In practice this does not happen. The orbital period at (say) 3 atomic radii is $\sqrt{4\pi^2r^3/Gm}\approx 3.4$ hours and the binding energy is $1.5\odot 10^{-27}$ J. This is $4\cdot10^{-5}$ of the thermal energy of the cosmic background radiation: even if there wasn't any sunlight or other radiation from inside the solar system it would jostle the atoms enough that they would split.

This suggests an apparent way of answering the question: if the binding energy $Gm/r$ is less than typical disrupting energy the orbit will not be possible. Actually calculating the forces is non-trivial (there are many kinds, from Jupiter's gravity to solar heating) and weaker forces can sum up over time. Knowing the disruptive background also just gives an upper bound for $m/r$, one could have smaller orbits.

So the true answer will be given by how small dense objects we are willing to consider, and (as the other answer points out) local forces. In the solar system the most relevant may be electromagnetic charging due to the solar wind: if the objects are metallic and close they can even attract each other if they have the same charge (!). Things like magnetic fields, infrared radiation and solar wind will play a role, making the true answer somewhat undefined.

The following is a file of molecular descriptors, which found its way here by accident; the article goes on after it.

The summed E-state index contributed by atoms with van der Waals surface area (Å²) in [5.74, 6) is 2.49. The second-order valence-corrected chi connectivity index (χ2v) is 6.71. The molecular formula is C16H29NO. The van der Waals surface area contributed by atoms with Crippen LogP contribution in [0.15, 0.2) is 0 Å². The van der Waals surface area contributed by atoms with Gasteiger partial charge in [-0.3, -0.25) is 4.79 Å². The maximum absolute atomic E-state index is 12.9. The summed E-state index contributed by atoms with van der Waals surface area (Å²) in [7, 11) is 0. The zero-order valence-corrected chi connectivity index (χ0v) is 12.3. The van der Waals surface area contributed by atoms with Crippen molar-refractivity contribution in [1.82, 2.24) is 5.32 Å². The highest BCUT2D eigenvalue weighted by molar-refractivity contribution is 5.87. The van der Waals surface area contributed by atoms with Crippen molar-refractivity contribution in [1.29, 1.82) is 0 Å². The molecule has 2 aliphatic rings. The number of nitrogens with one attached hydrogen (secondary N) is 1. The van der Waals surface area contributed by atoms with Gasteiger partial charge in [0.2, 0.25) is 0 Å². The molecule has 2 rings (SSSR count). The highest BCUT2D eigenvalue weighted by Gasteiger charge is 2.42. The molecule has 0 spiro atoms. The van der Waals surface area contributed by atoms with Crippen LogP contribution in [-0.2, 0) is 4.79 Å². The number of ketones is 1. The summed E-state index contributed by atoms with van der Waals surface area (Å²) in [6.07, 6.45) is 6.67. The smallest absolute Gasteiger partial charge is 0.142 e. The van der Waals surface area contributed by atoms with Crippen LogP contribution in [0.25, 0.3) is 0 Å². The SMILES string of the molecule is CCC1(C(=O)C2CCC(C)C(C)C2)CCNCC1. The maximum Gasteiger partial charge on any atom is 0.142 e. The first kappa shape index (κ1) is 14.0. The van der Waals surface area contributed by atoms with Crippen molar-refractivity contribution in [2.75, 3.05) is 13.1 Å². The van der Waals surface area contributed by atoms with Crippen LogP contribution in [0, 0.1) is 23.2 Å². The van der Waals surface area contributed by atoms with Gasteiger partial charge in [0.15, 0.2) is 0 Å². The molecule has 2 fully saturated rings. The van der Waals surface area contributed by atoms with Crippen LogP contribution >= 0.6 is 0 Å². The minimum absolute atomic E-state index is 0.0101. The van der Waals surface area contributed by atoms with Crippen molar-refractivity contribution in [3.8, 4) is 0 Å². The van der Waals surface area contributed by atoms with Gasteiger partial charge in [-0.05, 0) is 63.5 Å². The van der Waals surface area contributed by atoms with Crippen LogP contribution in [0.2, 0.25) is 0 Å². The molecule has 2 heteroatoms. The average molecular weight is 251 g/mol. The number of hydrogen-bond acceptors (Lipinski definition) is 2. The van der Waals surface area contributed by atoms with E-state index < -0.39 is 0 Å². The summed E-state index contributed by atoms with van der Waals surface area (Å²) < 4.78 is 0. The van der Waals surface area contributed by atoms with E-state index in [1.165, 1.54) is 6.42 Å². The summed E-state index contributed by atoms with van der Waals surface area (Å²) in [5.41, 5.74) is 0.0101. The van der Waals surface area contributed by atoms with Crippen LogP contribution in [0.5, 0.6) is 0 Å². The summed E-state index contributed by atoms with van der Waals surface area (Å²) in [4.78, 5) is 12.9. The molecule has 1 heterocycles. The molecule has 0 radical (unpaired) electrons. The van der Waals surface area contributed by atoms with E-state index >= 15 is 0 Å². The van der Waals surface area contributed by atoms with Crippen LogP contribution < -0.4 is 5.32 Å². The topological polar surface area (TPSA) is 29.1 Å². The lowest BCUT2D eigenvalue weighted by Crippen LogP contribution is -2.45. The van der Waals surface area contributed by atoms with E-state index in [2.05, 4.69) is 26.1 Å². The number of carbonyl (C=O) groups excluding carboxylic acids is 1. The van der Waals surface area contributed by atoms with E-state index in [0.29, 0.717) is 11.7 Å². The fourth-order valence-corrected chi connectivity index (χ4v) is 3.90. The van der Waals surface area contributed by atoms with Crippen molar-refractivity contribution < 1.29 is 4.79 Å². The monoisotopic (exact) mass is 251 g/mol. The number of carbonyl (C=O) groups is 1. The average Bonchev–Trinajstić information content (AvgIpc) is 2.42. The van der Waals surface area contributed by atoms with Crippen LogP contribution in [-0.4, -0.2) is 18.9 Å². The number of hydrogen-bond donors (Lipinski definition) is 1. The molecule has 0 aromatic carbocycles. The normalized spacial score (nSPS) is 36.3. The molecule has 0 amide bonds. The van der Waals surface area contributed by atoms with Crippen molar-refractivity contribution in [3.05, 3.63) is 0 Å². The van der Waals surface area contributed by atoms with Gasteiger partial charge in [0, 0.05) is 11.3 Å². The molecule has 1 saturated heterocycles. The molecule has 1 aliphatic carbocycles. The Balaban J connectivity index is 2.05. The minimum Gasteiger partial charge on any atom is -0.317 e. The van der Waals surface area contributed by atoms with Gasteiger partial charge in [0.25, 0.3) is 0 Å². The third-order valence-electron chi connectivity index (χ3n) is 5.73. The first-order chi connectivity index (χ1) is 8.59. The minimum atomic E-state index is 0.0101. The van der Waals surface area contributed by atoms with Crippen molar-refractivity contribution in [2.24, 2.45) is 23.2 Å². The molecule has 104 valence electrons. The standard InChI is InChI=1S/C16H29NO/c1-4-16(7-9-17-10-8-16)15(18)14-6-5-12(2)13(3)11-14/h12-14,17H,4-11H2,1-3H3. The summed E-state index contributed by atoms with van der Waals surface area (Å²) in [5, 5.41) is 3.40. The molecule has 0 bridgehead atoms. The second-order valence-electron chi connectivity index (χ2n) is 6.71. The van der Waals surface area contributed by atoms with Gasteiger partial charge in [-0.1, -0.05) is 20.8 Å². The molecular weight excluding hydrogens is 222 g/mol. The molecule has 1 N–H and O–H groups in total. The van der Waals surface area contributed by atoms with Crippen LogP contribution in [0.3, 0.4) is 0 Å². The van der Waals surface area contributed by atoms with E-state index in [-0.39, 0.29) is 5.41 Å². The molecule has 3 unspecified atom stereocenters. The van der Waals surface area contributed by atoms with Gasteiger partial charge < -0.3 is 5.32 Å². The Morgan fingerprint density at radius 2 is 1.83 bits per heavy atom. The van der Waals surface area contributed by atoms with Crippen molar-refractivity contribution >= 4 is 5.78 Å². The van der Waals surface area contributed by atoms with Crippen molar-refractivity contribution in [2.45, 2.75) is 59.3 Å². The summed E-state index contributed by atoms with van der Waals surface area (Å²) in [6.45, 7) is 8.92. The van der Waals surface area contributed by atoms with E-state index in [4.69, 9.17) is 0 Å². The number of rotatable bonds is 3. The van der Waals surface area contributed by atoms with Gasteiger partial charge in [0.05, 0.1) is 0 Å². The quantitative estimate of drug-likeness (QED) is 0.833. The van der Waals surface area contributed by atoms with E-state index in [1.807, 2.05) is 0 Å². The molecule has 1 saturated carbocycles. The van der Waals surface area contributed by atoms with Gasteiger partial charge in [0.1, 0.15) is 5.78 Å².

• $\begingroup$ So a bunch of hydrogen atoms orbiting each other is out, but objects like bowling balls might actually work? $\endgroup$
    – Mast
    Nov 25, 2020 at 21:03
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    $\begingroup$ I think the bowling balls could work. It would be a really slow orbit (I get about 40 hours), $\endgroup$ Nov 26, 2020 at 0:47

It is difficult to work out an actual numerical answer, but let me point out some things that I think would determine the lower bound.

If two objects are close enough, they are attracted by Van der Waals forces. That only operates over a very close range, but it sets a minimum distance before something besides gravity dominates. That is relevant because low-mass objects orbit each other very slowly. I don't know how close two hydrogen atoms have to be in order for their orbital period to be shorter than the lifetime of the universe, but it is a value to check.

I don't know the physics of atomic hydrogen in the presence of magnetic fields, but gravity is so weak that I would expect even weak magnetic fields to dominate for something as small as an atom.